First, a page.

Recruiters are the firsthand professionals in staffing for the national security industry. Many of these conversations surround security clearance topics and missions, but it is rare that classified information enters the recruiting funnel in phone screens and interviews.

That being said, a valid question as recruiters are flooded with LinkedIn messages from offshore staffing firms, is offshoring your recruiting efforts an OPSEC issue?

A veteran recruiter in the DoD space joins the Security Clearance Careers Podcast to discuss the implications of offshoring your cleared sourcing or recruiting efforts.

Why do some defense contractors outsource their cleared recruiting? If it’s a bandwidth issue, why not just hire another recruiter? Tommy Weinert of Mount Indie says, “It’s not a bandwidth issue and more of a cost saving issue.” Outsourcing recruiting to offshore companies can be relatively inexpensive. But if your company is thinking about outsourcing any piece of the cleared recruiting lifecycle, you will want to be sure that you are working with a US based recruiter.

Does any classified info make it into the recruiting funnel? Weinert says it depends on what your FSO probably deems as classified, but he says it more so enters this part of the hiring process from a candidate divulging too much information or having something sensitive on their resume that got through if they weren’t required to undergo pre publication review.

Does the FAR have anything to do with recruiting? The Federal Acquisition Regulation, or FAR, is a set of rules and guidelines that govern the acquisition process in the United States federal government. The FAR is a comprehensive document that outlines the policies and procedures that federal agencies must follow when purchasing goods and services. It covers everything from the initial planning stages of a procurement to the award of a contract and beyond, including contract administration and closeout. The FAR is designed to ensure that the government obtains the best value for the taxpayer’s money while adhering to ethical and legal standards. It is a complex and ever-evolving set of rules, but it is essential for any business that wants to do business with the federal government to understand and comply with the FAR. Weinert notes, “It matters to recruiting in how the contract was originally built and competition,” among a few other things.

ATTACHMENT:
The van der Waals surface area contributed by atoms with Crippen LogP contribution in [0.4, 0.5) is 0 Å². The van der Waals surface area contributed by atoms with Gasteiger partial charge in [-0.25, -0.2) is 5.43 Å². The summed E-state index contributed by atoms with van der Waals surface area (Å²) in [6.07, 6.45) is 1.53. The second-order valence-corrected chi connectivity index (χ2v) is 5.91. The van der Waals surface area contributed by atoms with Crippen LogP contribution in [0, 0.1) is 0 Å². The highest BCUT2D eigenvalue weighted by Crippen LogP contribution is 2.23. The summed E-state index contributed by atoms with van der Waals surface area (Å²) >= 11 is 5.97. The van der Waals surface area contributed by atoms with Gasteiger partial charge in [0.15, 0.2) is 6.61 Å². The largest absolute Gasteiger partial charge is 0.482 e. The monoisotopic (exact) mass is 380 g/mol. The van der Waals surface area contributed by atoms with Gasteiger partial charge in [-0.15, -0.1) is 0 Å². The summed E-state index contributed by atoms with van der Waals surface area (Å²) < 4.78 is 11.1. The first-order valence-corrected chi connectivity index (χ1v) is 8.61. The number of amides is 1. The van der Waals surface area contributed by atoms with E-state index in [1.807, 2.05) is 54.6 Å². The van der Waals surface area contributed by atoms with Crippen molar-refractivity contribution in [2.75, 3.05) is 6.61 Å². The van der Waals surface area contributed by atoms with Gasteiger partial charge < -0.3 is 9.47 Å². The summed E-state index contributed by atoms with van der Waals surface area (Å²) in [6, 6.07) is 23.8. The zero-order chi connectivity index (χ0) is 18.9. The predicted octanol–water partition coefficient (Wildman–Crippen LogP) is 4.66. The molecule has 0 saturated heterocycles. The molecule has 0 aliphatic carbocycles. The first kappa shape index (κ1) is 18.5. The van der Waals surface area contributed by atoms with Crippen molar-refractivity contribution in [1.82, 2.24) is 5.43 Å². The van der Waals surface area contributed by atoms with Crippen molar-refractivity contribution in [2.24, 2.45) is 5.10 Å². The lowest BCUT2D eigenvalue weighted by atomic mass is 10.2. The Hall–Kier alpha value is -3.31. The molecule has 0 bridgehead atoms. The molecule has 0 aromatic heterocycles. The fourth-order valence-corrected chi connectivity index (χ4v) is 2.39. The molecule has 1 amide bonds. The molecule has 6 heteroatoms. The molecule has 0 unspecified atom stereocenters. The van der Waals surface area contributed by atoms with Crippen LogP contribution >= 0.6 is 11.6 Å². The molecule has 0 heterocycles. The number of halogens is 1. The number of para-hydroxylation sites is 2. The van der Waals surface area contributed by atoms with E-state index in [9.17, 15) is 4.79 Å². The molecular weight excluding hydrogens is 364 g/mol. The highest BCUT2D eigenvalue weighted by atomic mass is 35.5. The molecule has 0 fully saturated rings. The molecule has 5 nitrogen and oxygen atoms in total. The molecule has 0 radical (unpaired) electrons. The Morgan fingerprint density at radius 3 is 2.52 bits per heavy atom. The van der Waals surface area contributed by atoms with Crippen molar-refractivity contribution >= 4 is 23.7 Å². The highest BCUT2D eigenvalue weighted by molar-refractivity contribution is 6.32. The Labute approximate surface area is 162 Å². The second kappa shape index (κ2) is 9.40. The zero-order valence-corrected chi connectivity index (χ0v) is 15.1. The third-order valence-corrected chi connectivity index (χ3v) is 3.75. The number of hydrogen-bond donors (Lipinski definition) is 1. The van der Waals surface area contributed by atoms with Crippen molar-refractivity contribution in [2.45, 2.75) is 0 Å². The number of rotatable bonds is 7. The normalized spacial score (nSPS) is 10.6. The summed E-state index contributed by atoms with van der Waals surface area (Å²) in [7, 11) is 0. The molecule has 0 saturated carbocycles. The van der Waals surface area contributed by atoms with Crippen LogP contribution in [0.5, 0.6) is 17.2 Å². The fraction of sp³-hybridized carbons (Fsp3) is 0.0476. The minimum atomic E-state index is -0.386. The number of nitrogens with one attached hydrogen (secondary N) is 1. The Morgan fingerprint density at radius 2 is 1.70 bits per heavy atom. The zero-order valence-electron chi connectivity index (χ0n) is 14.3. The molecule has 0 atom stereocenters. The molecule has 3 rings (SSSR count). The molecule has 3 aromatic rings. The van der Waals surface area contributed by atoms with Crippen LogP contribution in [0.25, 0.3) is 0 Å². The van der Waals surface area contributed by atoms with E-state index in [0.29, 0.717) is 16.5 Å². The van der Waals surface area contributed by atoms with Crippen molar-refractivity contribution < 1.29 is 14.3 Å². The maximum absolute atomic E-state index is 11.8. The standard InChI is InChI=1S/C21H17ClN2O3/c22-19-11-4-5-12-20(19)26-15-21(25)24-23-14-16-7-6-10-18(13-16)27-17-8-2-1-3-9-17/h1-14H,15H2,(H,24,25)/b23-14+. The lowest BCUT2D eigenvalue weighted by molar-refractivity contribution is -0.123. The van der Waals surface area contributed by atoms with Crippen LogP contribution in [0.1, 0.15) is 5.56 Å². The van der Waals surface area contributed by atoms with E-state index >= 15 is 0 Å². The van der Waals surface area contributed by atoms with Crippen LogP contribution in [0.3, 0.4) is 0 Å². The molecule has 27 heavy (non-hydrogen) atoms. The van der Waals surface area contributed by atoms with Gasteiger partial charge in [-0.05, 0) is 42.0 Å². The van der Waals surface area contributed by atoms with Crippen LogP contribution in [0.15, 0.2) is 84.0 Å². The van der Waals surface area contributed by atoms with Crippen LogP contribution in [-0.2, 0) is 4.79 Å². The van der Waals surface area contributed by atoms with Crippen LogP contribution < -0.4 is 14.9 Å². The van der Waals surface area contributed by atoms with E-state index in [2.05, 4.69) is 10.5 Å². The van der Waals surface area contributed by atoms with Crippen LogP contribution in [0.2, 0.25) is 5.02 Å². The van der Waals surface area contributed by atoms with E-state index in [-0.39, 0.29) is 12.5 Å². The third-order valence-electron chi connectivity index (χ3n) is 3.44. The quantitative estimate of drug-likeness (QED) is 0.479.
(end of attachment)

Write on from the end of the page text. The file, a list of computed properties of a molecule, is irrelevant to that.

Making Sure Cleared Recruiting Stays with U.S.-Based Recruiters

What have you seen online about foreign companies trying to provide 3rd party recruiting services? Cleared candidates are already guarded (and rightfully so). So, if you outsource your cleared recruiting to a company with recruiters across the pond, they could become a potential branding issue with a population that is already secret squirrelish.

Recommendations for how recruiters should act (particularly on open-source platforms like LinkedIn)? If foreign companies reach out? “I strictly do not engage,” Weinert says. Any other engagement takes precious time away from your recruiting efforts, and prevents you from being cuckolded by phishing scams.

Final thoughts, why should U.S. recruiting NOT be outsourced, especially in the cleared space? Weinert says that “It just makes no sense to send these jobs overseas.” Considering the space we work in, why would we not employ U.S. citizens to recruit the candidates that safeguard this nation?

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Katie Helbling is a marketing fanatic that enjoys anything digital, communications, promotions & events. She has 10+ years in the DoD supporting multiple contractors with recruitment strategy, staffing augmentation, marketing, & communications. Favorite type of beer: IPA. Fave hike: the Grouse Grind, Vancouver, BC. Fave social platform: ClearanceJobs! 🇺🇸